Green Infrastructure refers to two different but related planning concepts: site-scale green infrastructure or regional green infrastructure. Both were important parts of GO TO 2040, but were treated somewhat separately in the plan. The ON TO 2050 comprehensive regional plan offers an opportunity to explore the integration of green infrastructure at these different scales.
Regional green infrastructure is an interconnected network of open space that provide ecological and societal benefits. Green infrastructure can provide a range of ecosystem functions, including stormwater management, recreation, water filtration, carbon sequestration, habitat provision, and air purification.
On a site-scale, green infrastructure encompasses a suite of techniques that use vegetation, soils, and natural processes to mimic natural hydrology. Site-specific green infrastructure practices, such as bioswales and rain gardens, can serve as effective supplements or alternatives to traditional "gray infrastructure," such as sewer pipes, wastewater treatment plants, and other engineered systems. Like other forms of infrastructure, green infrastructure needs to be managed, restored, and expanded.
Green infrastructure at the regional scale is described by the Chicago Wilderness Green Infrastructure Vision (GIV). Developed through a collaborative and consensus-based process, the GIV consists of spatial data and policies describing the most important areas to protect in the region. The GIV was originally adopted by Chicago Wilderness in 2004 and has been refined over many years with the help of The Conservation Fund.
The GIV data package, available for public download on CMAP's Data Sharing Hub, contains a variety of spatial information about type and quality of ecosystems that make up the regional green infrastructure network. It is accompanied by two studies that classify ecosystems by landscape characteristics and estimate the value of ecosystem services provided by the GIV. Together, the GIV data and studies support conservation and restoration decisions in the region.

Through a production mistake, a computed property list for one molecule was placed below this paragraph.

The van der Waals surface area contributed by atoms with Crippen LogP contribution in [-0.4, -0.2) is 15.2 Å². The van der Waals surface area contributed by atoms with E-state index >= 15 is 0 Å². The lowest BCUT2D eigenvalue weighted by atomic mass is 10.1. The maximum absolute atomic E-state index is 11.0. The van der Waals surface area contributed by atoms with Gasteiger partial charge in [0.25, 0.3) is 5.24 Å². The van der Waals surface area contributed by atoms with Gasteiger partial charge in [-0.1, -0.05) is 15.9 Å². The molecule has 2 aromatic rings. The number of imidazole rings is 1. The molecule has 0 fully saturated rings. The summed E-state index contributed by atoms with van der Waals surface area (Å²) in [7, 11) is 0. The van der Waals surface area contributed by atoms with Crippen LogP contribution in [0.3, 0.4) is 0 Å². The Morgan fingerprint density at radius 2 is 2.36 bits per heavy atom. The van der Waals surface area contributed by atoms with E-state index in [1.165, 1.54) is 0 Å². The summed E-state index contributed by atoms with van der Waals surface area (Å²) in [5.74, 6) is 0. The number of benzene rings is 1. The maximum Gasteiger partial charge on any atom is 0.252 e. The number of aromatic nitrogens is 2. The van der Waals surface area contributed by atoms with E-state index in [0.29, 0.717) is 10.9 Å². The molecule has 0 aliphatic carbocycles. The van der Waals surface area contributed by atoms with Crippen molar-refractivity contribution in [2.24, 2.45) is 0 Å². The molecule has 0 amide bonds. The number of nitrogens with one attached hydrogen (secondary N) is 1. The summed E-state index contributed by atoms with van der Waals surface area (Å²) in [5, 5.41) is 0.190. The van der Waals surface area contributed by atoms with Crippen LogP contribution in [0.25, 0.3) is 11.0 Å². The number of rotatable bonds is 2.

All agencies and organizations involved in conservation or urban development have a role to play in preserving green infrastructure. GO TO 2040 recommends protecting lands through conservation of green infrastructure resources. Based on the direction set in GO TO 2040, CMAP and partners have developed Policies to Encourage the Preservation of Regional Green Infrastructure. This policy paper explores how conservation goals can be achieved through transportation programming, local land use planning, federal compensatory wetland mitigation programs, and other mechanisms.
Site-scale Green Infrastructure Policy Resources
There is no shortage of resources describing the benefits of green infrastructure and promoting a larger commitment to its use in managing stormwater. The Manage and Conserve Water and Energy Resources section of GO TO 2040 strongly recommends a shift toward the use of green infrastructure. Selected resources include:
- Center for Neighborhood Technology Green Values Calculator. Estimates the environmental benefits and monetary savings associated with various deployments of bioswales, tree plantings, native landscaping, and other kinds of stormwater green infrastructure.
- Recommendations to the Illinois General Assembly. The University of Illinois at Chicago, CMAP, and several other organizations completed a report to the Illinois legislature recommending ways to incorporate green infrastructure into state regulations.
- U.S. Environmental Protection Agency. Provides information on the ways U.S. EPA is incorporating green infrastructure in a number of different agency programs, both regulatory and non-regulatory.